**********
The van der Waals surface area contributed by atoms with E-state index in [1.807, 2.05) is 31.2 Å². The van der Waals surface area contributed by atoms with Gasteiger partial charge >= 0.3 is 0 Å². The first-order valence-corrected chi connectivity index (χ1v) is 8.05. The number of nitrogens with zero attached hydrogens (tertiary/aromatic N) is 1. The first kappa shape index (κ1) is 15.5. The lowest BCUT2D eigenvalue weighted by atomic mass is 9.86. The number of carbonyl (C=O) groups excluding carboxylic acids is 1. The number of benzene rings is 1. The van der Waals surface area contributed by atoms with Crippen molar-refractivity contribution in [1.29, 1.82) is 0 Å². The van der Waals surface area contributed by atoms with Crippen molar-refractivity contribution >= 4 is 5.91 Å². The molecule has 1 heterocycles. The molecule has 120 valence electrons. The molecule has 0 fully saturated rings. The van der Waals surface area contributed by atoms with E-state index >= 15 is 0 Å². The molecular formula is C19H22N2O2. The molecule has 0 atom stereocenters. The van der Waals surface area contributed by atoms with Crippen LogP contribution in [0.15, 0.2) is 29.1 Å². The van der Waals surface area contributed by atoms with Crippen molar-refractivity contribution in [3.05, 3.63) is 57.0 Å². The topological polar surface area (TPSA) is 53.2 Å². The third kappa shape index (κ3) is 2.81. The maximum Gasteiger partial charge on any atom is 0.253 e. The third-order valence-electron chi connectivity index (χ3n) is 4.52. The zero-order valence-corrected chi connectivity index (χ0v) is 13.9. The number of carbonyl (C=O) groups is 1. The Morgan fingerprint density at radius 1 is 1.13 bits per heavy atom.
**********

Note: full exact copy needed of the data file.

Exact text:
The van der Waals surface area contributed by atoms with E-state index in [1.807, 2.05) is 31.2 Å². The van der Waals surface area contributed by atoms with Gasteiger partial charge >= 0.3 is 0 Å². The first-order valence-corrected chi connectivity index (χ1v) is 8.05. The number of nitrogens with zero attached hydrogens (tertiary/aromatic N) is 1. The first kappa shape index (κ1) is 15.5. The lowest BCUT2D eigenvalue weighted by atomic mass is 9.86. The number of carbonyl (C=O) groups excluding carboxylic acids is 1. The number of benzene rings is 1. The van der Waals surface area contributed by atoms with Crippen molar-refractivity contribution in [1.29, 1.82) is 0 Å². The van der Waals surface area contributed by atoms with Crippen molar-refractivity contribution >= 4 is 5.91 Å². The molecule has 1 heterocycles. The molecule has 120 valence electrons. The molecule has 0 fully saturated rings. The van der Waals surface area contributed by atoms with E-state index >= 15 is 0 Å². The molecular formula is C19H22N2O2. The molecule has 0 atom stereocenters. The van der Waals surface area contributed by atoms with Crippen LogP contribution in [0.15, 0.2) is 29.1 Å². The van der Waals surface area contributed by atoms with Crippen molar-refractivity contribution in [3.05, 3.63) is 57.0 Å². The topological polar surface area (TPSA) is 53.2 Å². The third kappa shape index (κ3) is 2.81. The maximum Gasteiger partial charge on any atom is 0.253 e. The third-order valence-electron chi connectivity index (χ3n) is 4.52. The zero-order valence-corrected chi connectivity index (χ0v) is 13.9. The number of carbonyl (C=O) groups is 1. The Morgan fingerprint density at radius 1 is 1.13 bits per heavy atom.